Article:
Neutron activation characterization of the chemical elements in preparation for nuclear reactor decommissioning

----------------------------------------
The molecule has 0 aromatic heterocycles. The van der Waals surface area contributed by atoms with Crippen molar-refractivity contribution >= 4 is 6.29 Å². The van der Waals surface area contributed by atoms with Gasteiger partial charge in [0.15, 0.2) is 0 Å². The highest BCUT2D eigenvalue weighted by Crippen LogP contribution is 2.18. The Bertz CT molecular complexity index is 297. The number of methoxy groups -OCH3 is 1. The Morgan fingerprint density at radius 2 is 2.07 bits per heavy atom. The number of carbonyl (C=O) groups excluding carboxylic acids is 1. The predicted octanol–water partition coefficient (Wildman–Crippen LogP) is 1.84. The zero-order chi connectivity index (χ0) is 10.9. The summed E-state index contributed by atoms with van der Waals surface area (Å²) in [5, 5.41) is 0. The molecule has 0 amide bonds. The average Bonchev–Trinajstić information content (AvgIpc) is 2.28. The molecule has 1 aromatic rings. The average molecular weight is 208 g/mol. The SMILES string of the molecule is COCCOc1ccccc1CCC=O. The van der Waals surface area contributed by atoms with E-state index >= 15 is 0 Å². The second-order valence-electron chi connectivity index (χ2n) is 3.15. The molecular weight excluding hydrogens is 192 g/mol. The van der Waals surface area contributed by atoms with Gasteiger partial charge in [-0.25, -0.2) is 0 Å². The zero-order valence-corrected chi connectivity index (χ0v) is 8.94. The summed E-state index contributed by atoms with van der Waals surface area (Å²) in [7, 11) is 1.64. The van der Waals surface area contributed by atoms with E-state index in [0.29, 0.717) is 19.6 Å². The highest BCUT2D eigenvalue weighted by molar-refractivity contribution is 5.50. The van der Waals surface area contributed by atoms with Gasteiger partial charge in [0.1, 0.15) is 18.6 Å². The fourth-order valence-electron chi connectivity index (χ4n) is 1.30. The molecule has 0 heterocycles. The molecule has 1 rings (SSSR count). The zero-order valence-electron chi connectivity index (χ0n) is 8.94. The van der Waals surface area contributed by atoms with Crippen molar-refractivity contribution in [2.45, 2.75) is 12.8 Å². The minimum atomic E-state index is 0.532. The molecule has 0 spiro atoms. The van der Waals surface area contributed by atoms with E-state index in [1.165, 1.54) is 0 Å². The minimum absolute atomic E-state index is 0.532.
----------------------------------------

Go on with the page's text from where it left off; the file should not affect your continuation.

At nuclear reactor facilities, intense neutron radiation fields are encountered inside and around reactor vessels. Engineering materials exposed to the neutron field absorb neutrons in nuclear reactions, and radioisotopes are produced in this way. This process is termed neutron activation. Neutron activation produces radionuclides in irradiated materials, i.e. the irradiated materials become radioactive. Some neutron activation reactions are of commercial interest, e.g. the production of the radionuclide Ir-192 from irradiated Ir-191. Most radionuclides produced by neutron activation, are undesired, long-lived radioisotopes and will place a radioactive waste burden on the licensed facility, adding to total operational costs and inflating future liabilities. After irradiation by the neutron field ends, long-lived radionuclides will remain present in irradiated materials and will present radiological and radioactive waste-disposal problems such as e.g. (1) a radiation field will be present around the activated material and will expose workers to doses of ionising radiation, and (2) some activated material may not pass clearance level criteria set by e.g. the IAEA and will therefore have to be disposed of as radioactive waste, at a significant cost. An inquiry into the systematics of neutron activation, using radiation transport and materials activation codes, was designed and successfully concluded. The systematic study showed that neutron activation will, specifically under high neutron fluence-rate conditions, depend in a profoundly non-linear way on the fluence-rate. For this reason, it is incorrect to attempt to perform a neutron activation calculation at a chosen reference integral fluence-rate 𝜙𝑟𝑒𝑓 and then attempt to scale activities and dose-rates linearly for other fluence-rates. There are no “shortcuts” i.e. every neutron activation problem is unique and must, therefore, be modelled individually. Using a representative neutron spectrum calculated for a typical light water reactor (LWR), a total of 81 chemical elements were irradiated and cooled down under specific scenarios that represent important decommissioning and operational scenarios. For selected important scenarios, the elements were ranked in terms of the unshielded dose-rate at 1 m from a point-source with a reference mass of 1 g of each irradiated chemical element. These tables clearly show which elements are high-activators, intermediate activators and low-activators, for different irradiation scenarios. This information may be used to select low-activation materials for new reactor facilities, and for components that must be replaced in existing nuclear facilities. The tabulated results can serve to guide decommissioning engineers, project managers, radiation protection specialists and neutron radiography teams. Neutron radiography teams can use the information to e.g. pre-empt which radiographed components will be highly radioactive, and which will remain radioactive for a long time, after exposure to neutrons, based on known material compositions. Decommissioning engineers can use the information to e.g. pre-empt that steels with the same neutron irradiation history as aluminium-alloys, will have a significantly higher burden of long-lived radionuclides. A comprehensive literature study on the nature and importance of the formation of long-lived radionuclides by neutron activation, for nuclear reactor decommissioning, was undertaken and presented. From the literature-study emerged a list of high-activator elements as well as problematic, long-lived radioisotopes formed by neutron activation. A total of approximately 1700 calculations with the activation code FISPACT-II 3.00 were performed, in order to describe the systematics of neutron activation in realistic irradiation-and-cooldown scenarios, focusing on reactor decommissioning. The full set of systematic FISPACT-II calculations served to verify and validate the list of high-activation materials and problematic long-lived radionuclides gathered from the literature survey. A comprehensive set of graphs are presented to show how induced activities and photon dose-rate fields will evolve over the first 50 years after the end of irradiation, for chemical elements used in important engineering materials such as low-alloys steels, stainless steel-alloys, nickel-alloys, ordinary concrete, magnetite concrete and hematite concrete. The durations of these irradiations range from 1 hour to 60 years. A notable result was that, for a decommissioning scenario, titanium-alloys are significantly more benign neutron activators compared to steel-alloys. Problematic elements that are high-activators in practically all irradiation scenarios are europium (Eu), cobalt (Co), caesium (Cs), silver (Ag) and niobium (Nb). The testing of raw materials used in concrete close to a nuclear reactor must be designed to minimise the amount of the above high-activators in the concrete. Al-alloys and steel-alloys used in intense neutron fields must also be tested to minimise the high-activators. Benign elements that are low-activators in practically all irradiation scenarios are aluminium (Al), Silicon (Si), magnesium (Mg) and titanium (Ti). Where practical and possible, aluminium-alloys and titanium-alloys must, therefore, be preferred in areas where significant neutron fluence-rates are expected.